proxy_set_header Upgrade $http_upgrade;
        proxy_set_header Connection "upgrade";
        proxy_set_header X-Real-IP $remote_addr;
        proxy_set_header X-Forwarded-For $proxy_add_x_forwarded_for;
        proxy_set_header X-Forwarded-Proto $scheme;
        proxy_set_header X-Forwarded-Host $host;
        proxy_set_header X-Forwarded-Port $server_port;
        proxy_set_header Host $host;
        proxy_pass http://service1:8080/api;

    listen [::]:443 ssl http2;
    listen 443 ssl http2;
    ssl_certificate /etc/letsencrypt/live/app.example.com/fullchain.pem;
    ssl_certificate_key /etc/letsencrypt/live/app.example.com/privkey.pem;
    include /etc/nginx/security.conf;

server {
    server_name app.example.com beta.example.com;
    listen [::]:80;
    listen 80;
    return 301 https://app.example.com$request_uri;

With this configuation we need to get certbot to write to /etc/letsencrypt. nginx only needs to read. To prevent the server throwing errors when the certbot hasn't done its work, we use a shell script to handle this

# Check if the dir is there
while [! -d "/etc/letsencypt/live/app.example.com"]
  sleep 10s
# Start nginx
while true
 sleep 6h & wait ${!};
 nginx -s reload;
done & nginx -g "daemon off;"

In a similar fashion the run.sh entry point script of our custom certbot image is structured

# Runs Certbot renew for example.com
get_cert() {
  echo " Getting certs"
  certbot certonly \
  --non-interactive \
  --dns-cloudflare \
  --dns-cloudflare-credentials /run/secrets/cloudflare.ini \
  --expand \
  --dns-cloudflare-propagation-seconds 60 \
  --email me@example.com \
  --agree-tos \
  -d app.example.com \
  -d beta.example.com
  # ad more -d for more domains here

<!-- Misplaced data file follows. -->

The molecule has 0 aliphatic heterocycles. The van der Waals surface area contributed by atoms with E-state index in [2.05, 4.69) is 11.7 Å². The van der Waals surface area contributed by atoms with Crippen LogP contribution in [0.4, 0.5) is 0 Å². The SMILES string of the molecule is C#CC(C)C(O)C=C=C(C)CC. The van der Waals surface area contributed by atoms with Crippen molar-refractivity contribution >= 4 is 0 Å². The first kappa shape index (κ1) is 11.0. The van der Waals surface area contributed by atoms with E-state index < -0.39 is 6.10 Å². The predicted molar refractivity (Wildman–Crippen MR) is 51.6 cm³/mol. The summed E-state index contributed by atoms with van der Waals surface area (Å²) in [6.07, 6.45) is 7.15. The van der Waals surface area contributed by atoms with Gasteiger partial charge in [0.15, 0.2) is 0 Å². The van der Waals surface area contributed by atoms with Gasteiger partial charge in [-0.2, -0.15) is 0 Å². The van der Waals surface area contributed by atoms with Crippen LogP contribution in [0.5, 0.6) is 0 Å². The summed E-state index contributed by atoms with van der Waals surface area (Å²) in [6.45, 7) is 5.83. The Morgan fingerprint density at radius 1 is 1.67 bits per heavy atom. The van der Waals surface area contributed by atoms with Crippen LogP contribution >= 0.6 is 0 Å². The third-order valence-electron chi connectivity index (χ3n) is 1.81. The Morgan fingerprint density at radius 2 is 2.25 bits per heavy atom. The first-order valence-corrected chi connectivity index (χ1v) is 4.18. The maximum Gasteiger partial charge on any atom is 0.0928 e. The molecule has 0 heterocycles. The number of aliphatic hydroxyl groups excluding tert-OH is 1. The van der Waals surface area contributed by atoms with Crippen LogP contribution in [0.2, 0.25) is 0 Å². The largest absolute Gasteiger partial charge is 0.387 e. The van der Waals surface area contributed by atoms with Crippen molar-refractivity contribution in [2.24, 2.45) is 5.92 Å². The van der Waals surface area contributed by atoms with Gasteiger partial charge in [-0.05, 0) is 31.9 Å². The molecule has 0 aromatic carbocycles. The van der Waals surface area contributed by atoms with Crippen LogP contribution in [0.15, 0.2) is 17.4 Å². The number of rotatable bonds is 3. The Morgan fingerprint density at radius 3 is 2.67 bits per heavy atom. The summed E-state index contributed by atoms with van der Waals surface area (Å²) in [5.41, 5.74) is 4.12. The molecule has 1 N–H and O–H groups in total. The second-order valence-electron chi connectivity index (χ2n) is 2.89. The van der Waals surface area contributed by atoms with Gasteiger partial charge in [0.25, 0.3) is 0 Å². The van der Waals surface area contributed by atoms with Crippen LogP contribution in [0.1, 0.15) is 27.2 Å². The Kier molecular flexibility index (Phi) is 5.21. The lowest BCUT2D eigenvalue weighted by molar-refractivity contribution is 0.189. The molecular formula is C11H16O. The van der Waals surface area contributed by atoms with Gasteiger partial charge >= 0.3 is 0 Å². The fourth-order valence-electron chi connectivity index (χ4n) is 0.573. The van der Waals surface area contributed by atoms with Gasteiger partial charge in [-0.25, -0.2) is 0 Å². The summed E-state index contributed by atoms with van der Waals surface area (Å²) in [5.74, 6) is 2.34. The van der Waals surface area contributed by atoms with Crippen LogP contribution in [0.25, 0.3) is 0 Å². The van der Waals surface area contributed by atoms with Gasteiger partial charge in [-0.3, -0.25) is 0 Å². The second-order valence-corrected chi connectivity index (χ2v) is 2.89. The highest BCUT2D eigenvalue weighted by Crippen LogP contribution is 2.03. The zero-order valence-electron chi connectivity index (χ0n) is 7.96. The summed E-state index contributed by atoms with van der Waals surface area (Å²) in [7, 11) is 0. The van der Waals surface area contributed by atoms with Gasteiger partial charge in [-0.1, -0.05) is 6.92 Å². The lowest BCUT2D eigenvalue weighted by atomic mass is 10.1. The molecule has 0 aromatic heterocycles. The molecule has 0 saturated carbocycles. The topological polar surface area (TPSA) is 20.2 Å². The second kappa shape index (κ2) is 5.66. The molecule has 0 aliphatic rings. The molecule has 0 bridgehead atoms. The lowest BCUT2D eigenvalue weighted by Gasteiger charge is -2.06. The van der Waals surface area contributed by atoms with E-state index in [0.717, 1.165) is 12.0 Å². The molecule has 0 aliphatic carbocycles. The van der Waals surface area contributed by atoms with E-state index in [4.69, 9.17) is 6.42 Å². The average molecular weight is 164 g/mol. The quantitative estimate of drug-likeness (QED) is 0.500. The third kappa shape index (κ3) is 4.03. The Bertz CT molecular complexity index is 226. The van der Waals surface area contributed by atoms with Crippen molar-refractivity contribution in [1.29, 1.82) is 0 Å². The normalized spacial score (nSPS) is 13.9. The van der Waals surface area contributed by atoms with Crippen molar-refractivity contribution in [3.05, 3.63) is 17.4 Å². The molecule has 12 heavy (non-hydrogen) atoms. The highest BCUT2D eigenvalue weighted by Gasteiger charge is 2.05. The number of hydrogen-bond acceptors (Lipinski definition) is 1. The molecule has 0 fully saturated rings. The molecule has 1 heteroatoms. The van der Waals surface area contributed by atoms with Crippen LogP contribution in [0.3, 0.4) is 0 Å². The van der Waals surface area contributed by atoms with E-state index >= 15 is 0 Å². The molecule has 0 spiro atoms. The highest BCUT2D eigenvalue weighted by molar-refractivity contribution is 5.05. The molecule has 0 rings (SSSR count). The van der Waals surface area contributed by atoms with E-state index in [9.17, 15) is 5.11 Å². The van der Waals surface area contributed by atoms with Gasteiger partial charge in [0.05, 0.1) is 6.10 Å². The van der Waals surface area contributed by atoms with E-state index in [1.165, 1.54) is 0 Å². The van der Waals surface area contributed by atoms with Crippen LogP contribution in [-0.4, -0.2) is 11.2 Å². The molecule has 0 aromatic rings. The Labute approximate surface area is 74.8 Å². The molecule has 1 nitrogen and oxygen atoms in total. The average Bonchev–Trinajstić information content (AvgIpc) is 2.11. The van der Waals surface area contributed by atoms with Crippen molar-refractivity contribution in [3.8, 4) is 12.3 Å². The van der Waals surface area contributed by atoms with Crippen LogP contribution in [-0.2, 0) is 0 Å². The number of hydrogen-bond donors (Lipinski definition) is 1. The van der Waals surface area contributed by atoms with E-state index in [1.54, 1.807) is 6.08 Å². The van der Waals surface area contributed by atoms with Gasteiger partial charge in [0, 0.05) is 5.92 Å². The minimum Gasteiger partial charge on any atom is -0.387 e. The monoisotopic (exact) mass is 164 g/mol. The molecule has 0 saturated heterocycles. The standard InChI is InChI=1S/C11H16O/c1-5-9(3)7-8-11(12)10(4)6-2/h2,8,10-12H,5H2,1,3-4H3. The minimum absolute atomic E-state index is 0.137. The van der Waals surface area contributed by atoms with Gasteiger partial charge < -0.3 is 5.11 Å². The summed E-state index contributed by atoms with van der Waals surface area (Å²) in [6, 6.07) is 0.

renew_cert() {
    certbot renew

trap exit TERM
while true
  if [ -d "/etc/letsencrypt/live" ]; then
    certbot renew
  sleep 12h & wait ${!}

Finally the Dockerfile for the certbot. You might want to modify the second line when you use a different DNS provider

FROM certbot/certbot
RUN pip3 install certbot-dns-cloudflare
COPY run.sh /bin/run.sh
RUN chmod +x /bin/run.sh
ENTRYPOINT [ "/bin/run.sh" ]

and last not least the docker-compose.yml that makes everything tick

version: '3.9'
  # nginx based container with all static content
    image: 'ghcr.io/example/ingress:latest'
    restart: unless-stopped
      - 80:80
      - 443:443
      - /opt/example/letsencrypt:/etc/letsencrypt/:ro
      - certbot
      - service1

  # Automatic renewal of certificates using Letsencrypt
    image: ghcr.io/example/certbot:latest
    restart: unless-stopped
      - /opt/example/letsencrypt:/etc/letsencrypt/:rw
      - cloudflare.ini

    image: 'ghcr.io/example/service1:latest'
    restart: unless-stopped

# Secrets for JWT Handling
    file: ${SECRET_ROOT}/cloudflare.ini

When you want to use this in your own project, don't forget to edit your Domain names.

As usual: YMMV

Posted by on 15 November 2023 | Comments (0) | categories: Docker nginx WebDevelopment